Thursday 27 April 2017

Hope of treatment for aggressive breast cancer

Around 2,800 women in Ireland are diagnosed with breast cancer annually. (Stock photo)
Around 2,800 women in Ireland are diagnosed with breast cancer annually. (Stock photo)
Eilish O'Regan

Eilish O'Regan

Research is under way into developing a treatment which may lead to breast cancer cells self-destructing without ­affecting healthy tissue.

The work offers new hope to many of the hundreds of women with breast cancer whose disease is no longer responding to existing treatments. The €250,000 grant from Breast Cancer Now will see research carried out at the Centre for Chromosome Biology at NUI Galway, and it will focus on the role of CDC7 inhibitors in combating the disease.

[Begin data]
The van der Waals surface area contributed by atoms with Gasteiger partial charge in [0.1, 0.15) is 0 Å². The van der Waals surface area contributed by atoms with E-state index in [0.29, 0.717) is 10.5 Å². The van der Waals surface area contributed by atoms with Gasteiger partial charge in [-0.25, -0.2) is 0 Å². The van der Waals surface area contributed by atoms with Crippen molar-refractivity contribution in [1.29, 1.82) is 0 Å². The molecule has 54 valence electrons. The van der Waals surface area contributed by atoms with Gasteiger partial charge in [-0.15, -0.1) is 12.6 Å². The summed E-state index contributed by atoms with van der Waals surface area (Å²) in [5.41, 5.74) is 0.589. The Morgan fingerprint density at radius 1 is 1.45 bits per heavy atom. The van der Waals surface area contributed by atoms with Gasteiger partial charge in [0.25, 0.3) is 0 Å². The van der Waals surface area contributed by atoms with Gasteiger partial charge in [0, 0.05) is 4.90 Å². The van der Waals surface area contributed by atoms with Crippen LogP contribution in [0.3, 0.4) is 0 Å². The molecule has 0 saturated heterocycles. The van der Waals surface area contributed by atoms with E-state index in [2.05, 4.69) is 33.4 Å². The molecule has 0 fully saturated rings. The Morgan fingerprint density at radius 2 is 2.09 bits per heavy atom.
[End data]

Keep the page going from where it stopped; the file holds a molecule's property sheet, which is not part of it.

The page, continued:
Prof Corrado Santocanale was the first to suggest CDC7 inhibitors had a role in stopping breast cancer cells growing while researching in Italy more than a decade ago.

He is now hoping to develop a treatment which will be able to avoid the devastating side-effects commonly linked to chemotherapy.

The CDC7 inhibitors can kill off cancer cells but preserve healthy tissue.

The three-year project could potentially lead to molecules being developed into a vital alternative treatment for patients with cancers that have become resistant to other drugs.

Around 2,800 women in Ireland are diagnosed with breast cancer annually.

The majority of the 700 women who die from the disease each year in Ireland will have seen their cancers become resistant to treatment.

Irish Independent

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